I hold a PhD in Cultural Studies from UC Davis, with a Designated Emphasis in Critical Theory. I am currently a Mellon postdoctoral fellow at the University of Wisconsin-Madison, where I am affiliated with the Nelson Institute for Environmental Studies. I am a co-organizer of the 2019-2020 Sawyer Seminar, “Interrogating the Plantationocene.”
My research addresses how power shapes rural environments, with a particular focus on the political ecology of agrarian change in the postcolonial Caribbean. In my work, I use ethnographic and historical methods to understand changing formations of power, knowledge, and capital in the Afro-Americas. My commitment a liberatory political ecology is indebted to a long critical humanist tradition in Caribbean studies, and draws from my interdisciplinary training in cultural studies, environmental humanities, postcolonial theory, and comparative literature.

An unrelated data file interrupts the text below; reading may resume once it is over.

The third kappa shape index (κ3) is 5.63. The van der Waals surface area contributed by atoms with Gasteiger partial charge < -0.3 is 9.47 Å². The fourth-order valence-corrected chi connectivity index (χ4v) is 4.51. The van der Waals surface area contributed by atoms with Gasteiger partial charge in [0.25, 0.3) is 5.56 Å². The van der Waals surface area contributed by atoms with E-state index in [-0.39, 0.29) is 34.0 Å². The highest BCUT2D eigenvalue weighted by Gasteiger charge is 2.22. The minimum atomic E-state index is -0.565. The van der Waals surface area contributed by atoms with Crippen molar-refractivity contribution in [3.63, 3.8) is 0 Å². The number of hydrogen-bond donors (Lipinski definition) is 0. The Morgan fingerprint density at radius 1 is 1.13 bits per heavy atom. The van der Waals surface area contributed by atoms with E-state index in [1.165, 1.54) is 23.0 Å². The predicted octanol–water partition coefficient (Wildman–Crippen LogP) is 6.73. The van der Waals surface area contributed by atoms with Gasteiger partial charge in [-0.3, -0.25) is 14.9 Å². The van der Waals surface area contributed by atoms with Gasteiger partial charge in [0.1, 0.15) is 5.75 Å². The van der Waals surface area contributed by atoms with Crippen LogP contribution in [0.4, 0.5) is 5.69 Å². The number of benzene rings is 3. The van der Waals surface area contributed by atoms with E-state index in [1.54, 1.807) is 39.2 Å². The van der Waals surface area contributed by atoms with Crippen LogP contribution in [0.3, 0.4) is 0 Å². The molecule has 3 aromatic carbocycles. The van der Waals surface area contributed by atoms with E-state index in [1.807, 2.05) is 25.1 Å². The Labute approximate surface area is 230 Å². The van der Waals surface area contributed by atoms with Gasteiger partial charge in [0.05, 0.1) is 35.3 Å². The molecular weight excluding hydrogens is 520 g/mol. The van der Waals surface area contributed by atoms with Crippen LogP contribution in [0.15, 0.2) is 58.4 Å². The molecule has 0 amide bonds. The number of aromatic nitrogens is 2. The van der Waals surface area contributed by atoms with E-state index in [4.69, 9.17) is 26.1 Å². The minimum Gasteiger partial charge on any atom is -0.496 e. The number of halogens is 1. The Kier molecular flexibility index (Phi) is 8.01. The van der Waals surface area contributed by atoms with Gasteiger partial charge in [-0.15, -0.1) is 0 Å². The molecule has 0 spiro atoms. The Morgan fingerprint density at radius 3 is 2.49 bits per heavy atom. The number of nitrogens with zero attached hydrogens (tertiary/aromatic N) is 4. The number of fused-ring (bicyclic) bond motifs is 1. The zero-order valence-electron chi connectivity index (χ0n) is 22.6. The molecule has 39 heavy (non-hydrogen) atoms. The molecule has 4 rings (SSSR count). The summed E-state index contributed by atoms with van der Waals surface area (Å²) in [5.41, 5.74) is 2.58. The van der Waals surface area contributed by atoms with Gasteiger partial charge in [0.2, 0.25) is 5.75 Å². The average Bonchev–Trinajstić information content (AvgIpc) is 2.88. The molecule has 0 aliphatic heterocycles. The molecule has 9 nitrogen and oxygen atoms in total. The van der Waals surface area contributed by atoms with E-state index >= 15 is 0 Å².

I am conducting ongoing ethnographic research on Haiti’s high Central Plateau while preparing my first book manuscript, Freedom’s Ground. In Freedom’s Ground, I examine how 20th century political transformations shaped the socio-ecologies of Haiti’s central borderlands. The book draws primarily from fieldwork conducted with the Mouvman Peyizan Papay (MPP, or Peasants’ Movement of Papaye) in central Haiti between 2013 and 2017. Freedom’s Ground is an ethnography of one contemporary articulation in a broader genealogy of radical agrarian life whose geography stretches across the Afro-Americas.
Image: Woodring, Brown and Burbank geological map, published in Geology of the Republic of Haiti (1924)